Coronavirus update: N.J. allows larger outdoor groups, takes hatchet to budget

Without billions in federal aid, the state says it will cut spending on tax relief, aid to colleges and a slew of other programs.

A boy adjusts his mask as he walks down the boardwalk, Thursday, May 21, 2020 in Wildwood, N.J. (AP Photo/Matt Slocum)

A boy adjusts his mask as he walks down the boardwalk, Thursday, May 21, 2020 in Wildwood, N.J. (AP Photo/Matt Slocum)

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New Jersey reported 1,394 new coronavirus cases Friday, bringing the state’s total to 152,719.

Another 146 people died of complications from COVID-19. The state has now lost 10,985 residents to the pandemic.

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N.J. raises cap on outdoor gatherings to 25

Twenty-five people can gather outdoors — up from the previous limit of 10 — under an executive order Gov. Phil Murphy said he would sign Friday.

Indoor gatherings remain capped at 10 people, a restriction first set in March to slow the spread of the virus.

“So if you were looking forward to gathering with your neighbors for a Memorial Day cookout, you may do so, so long as social distancing and personal responsibility remain the order of the day,” Murphy said.

The governor also said recreational campgrounds will reopen immediately, and capacity limits on outdoor activities like charter fishing outings, batting cages and driving ranges are similarly increased to 25.

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The new rules do not apply to outdoor seating at bars and restaurants, which remain limited to take out and delivery. Under a new law, those establishments can now sell to-go mixed drinks and cocktail kits.


‘Inconceivable’ crisis triggers deep spending cuts

New Jersey should cut $1.3 billion in spending on tax relief, aid to colleges and a slew of other programs in the current fiscal year to deal with the coronavirus-induced financial challenges that were “inconceivable just a few months ago,” state Treasurer Elizabeth Muoio said Friday in unveiling an updated budget proposal.

The state should also reduce by $336 million the aid that Murphy previously proposed for school districts in the coming academic year, and defer more than $2 billion in other spending.

The Murphy administration’s plan does not propose new taxes for the current fiscal year, which now ends Sept. 30 after it was extended by three months. But Murphy on Friday did not rule them out after that.

The plan requires the Legislature’s approval.

Budget officials expect New Jersey to take a roughly $10 billion revenue hit through June 2021, a daunting sum compared to a roughly $40 billion annual budget. That figure does not include new costs incurred fighting the coronavirus pandemic, which total about $200 million so far, they said.

Murphy used his daily news briefing to again call for substantial federal aid to states that, like New Jersey, have been devastated by the disease, as well as for state lawmakers to grant him emergency borrowing powers.

“Time is of the essence,” he said.

Less tax relief for elderly, low-income homeowners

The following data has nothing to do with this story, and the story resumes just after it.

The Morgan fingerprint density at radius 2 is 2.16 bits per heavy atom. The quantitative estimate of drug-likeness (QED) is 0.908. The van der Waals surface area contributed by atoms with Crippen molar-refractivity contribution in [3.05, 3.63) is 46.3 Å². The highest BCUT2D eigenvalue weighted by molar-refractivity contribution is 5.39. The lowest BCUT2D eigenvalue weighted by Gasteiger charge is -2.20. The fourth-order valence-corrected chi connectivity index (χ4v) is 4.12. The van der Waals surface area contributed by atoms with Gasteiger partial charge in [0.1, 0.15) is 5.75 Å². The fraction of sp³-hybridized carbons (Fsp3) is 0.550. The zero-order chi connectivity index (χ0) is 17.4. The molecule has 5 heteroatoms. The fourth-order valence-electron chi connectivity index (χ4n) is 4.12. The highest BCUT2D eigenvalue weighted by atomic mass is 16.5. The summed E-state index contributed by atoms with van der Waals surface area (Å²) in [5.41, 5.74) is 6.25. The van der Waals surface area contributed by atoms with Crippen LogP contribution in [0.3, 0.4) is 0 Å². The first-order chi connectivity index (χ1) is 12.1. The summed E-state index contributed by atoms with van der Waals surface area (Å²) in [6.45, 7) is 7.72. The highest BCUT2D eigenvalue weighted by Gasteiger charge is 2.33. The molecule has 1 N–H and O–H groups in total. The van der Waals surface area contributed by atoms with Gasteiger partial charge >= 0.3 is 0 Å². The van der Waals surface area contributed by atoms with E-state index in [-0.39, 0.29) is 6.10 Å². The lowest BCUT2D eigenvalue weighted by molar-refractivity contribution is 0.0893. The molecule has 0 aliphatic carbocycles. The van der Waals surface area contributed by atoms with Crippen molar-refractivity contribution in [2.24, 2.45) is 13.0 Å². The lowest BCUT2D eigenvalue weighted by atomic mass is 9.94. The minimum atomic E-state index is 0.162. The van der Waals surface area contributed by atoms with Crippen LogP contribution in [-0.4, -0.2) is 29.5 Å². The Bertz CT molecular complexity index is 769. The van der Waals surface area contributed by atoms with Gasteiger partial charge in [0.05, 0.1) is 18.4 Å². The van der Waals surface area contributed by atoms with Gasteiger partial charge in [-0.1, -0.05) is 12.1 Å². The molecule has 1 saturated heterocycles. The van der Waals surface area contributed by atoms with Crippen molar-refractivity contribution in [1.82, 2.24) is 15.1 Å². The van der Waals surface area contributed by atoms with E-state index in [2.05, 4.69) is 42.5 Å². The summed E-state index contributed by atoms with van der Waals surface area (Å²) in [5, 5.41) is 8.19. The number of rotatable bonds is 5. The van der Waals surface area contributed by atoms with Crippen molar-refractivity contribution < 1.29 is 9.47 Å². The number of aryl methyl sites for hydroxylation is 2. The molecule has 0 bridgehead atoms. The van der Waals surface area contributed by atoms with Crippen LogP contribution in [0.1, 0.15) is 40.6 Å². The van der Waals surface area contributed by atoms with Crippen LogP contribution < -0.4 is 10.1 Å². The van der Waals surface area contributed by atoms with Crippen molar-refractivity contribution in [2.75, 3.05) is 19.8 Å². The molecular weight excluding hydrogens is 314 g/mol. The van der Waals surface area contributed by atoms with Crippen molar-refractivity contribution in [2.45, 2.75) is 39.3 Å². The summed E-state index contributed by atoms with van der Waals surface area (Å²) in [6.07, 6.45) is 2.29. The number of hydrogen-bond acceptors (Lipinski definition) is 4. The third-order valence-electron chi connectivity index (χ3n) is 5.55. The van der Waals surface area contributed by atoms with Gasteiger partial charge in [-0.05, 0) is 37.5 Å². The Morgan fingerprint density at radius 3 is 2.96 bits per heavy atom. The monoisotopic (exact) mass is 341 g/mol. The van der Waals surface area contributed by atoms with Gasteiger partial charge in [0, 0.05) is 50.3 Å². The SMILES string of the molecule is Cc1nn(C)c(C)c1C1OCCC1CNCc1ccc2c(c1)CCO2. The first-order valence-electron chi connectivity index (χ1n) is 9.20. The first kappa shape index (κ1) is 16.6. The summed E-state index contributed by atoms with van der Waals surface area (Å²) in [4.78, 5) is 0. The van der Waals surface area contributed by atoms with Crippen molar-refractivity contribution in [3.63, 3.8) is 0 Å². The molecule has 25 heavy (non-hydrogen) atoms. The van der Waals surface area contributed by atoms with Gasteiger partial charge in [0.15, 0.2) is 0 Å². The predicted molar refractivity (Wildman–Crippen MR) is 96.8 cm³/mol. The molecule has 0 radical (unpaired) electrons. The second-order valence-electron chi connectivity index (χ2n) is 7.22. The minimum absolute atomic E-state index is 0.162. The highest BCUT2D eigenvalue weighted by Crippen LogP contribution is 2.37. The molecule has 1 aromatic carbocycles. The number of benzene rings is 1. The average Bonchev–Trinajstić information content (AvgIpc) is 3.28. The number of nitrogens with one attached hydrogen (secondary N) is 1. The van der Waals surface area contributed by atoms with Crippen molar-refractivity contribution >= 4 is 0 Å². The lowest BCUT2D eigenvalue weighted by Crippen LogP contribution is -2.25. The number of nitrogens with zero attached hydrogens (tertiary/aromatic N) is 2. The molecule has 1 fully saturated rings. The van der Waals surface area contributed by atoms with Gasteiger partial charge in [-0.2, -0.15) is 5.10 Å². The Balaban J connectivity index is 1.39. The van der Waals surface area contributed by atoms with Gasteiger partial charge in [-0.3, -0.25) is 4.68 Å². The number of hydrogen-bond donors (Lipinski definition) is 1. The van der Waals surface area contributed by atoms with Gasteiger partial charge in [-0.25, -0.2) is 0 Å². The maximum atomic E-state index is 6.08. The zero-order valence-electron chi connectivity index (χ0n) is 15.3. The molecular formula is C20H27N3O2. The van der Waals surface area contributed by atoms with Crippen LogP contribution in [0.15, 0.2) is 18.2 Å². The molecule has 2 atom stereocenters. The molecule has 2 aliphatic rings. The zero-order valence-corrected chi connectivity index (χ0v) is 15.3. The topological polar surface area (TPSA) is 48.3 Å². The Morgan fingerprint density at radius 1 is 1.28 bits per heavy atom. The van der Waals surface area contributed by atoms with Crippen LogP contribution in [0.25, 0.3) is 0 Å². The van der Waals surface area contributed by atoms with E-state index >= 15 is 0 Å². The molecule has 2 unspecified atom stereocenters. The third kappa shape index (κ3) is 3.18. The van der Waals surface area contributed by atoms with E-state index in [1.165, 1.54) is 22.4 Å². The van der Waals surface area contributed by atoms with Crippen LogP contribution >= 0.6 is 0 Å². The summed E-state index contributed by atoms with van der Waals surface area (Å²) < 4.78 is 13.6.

One of the largest programs proposed to be cut this fiscal year — valued at $135 million — is the popular Homestead Benefit credit, which helps thousands of elderly, disabled and low-income homeowners offset New Jersey’s notoriously steep property taxes.

Other line items poised to be slashed include $103 million in support to Rutgers and other “senior public colleges,” $68 million for anti-addiction programs and $10 million for county colleges.

Among the spending that Murphy wants to defer into the next fiscal year is a $951 million payment to the public-employee pension system and a $467 million payment to school districts.

Muoio said the state intends to make those payments, just a month later than planned.

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‘Worse than the Great Recession’

Muoio said that sales tax revenue alone — generated by consumer spending that has been stymied by widespread business closures — is expected to decline 33% from May to July compared to the same period a year earlier.

Through June 2021, that tax is expected to bring in nearly $3 billion less than previously expected, Muoio said.

“A decline of this magnitude would be worse than the Great Recession,” she said, noting that the worst monthly year-over-year sales tax decline during that economic downturn was 18.4%.

The sales tax in New Jersey’s second-largest source of revenue, after the income tax.

State-run test sites to run through June

New Jersey’s two state-run, mass testing sites — at Bergen Community College and PNC Bank Arts Center in Monmouth County — will remain open through June, a month longer than previously anticipated, Murphy said Friday.

“This otherwise was only going to be until the end of May,” he said. “That’s huge.”

The sites are run in partnership with the Federal Emergency Management Agency, which Murphy said granted the extension and promised to raise the testing capacity at both locations.

Residents no longer need to be showing symptoms of COVID-19 to be tested there.

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